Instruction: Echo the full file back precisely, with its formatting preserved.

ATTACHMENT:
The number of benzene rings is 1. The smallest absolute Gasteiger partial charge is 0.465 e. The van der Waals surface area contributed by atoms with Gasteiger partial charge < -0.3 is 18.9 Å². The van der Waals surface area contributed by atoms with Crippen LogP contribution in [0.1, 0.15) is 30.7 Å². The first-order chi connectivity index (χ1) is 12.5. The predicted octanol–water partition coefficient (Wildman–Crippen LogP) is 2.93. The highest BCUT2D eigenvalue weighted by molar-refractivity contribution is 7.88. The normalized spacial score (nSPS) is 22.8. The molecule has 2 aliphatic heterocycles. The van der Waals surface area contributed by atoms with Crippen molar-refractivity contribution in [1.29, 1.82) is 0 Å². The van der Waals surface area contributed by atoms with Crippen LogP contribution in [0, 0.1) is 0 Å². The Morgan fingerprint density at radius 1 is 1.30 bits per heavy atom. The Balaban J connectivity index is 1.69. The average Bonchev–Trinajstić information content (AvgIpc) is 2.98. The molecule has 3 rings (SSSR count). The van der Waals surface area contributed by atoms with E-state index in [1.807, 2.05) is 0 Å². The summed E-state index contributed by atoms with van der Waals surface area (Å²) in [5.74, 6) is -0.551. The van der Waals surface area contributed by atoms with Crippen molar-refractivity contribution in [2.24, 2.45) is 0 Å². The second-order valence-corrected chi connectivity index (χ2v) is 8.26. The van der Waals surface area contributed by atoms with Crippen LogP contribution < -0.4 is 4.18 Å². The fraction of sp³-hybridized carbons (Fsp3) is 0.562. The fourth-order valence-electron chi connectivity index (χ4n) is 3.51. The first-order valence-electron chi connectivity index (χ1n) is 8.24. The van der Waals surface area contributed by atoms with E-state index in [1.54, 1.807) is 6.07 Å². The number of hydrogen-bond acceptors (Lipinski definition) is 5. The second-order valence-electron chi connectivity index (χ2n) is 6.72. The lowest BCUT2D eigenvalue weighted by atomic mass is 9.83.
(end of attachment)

The number of benzene rings is 1. The smallest absolute Gasteiger partial charge is 0.465 e. The van der Waals surface area contributed by atoms with Gasteiger partial charge < -0.3 is 18.9 Å². The van der Waals surface area contributed by atoms with Crippen LogP contribution in [0.1, 0.15) is 30.7 Å². The first-order chi connectivity index (χ1) is 12.5. The predicted octanol–water partition coefficient (Wildman–Crippen LogP) is 2.93. The highest BCUT2D eigenvalue weighted by molar-refractivity contribution is 7.88. The normalized spacial score (nSPS) is 22.8. The molecule has 2 aliphatic heterocycles. The van der Waals surface area contributed by atoms with Crippen molar-refractivity contribution in [1.29, 1.82) is 0 Å². The van der Waals surface area contributed by atoms with Crippen LogP contribution in [0, 0.1) is 0 Å². The Morgan fingerprint density at radius 1 is 1.30 bits per heavy atom. The Balaban J connectivity index is 1.69. The average Bonchev–Trinajstić information content (AvgIpc) is 2.98. The molecule has 3 rings (SSSR count). The van der Waals surface area contributed by atoms with E-state index in [1.807, 2.05) is 0 Å². The summed E-state index contributed by atoms with van der Waals surface area (Å²) in [5.74, 6) is -0.551. The van der Waals surface area contributed by atoms with Crippen molar-refractivity contribution in [2.24, 2.45) is 0 Å². The second-order valence-corrected chi connectivity index (χ2v) is 8.26. The van der Waals surface area contributed by atoms with Crippen LogP contribution < -0.4 is 4.18 Å². The fraction of sp³-hybridized carbons (Fsp3) is 0.562. The fourth-order valence-electron chi connectivity index (χ4n) is 3.51. The first-order valence-electron chi connectivity index (χ1n) is 8.24. The van der Waals surface area contributed by atoms with E-state index in [1.54, 1.807) is 6.07 Å². The number of hydrogen-bond acceptors (Lipinski definition) is 5. The second-order valence-electron chi connectivity index (χ2n) is 6.72. The lowest BCUT2D eigenvalue weighted by atomic mass is 9.83.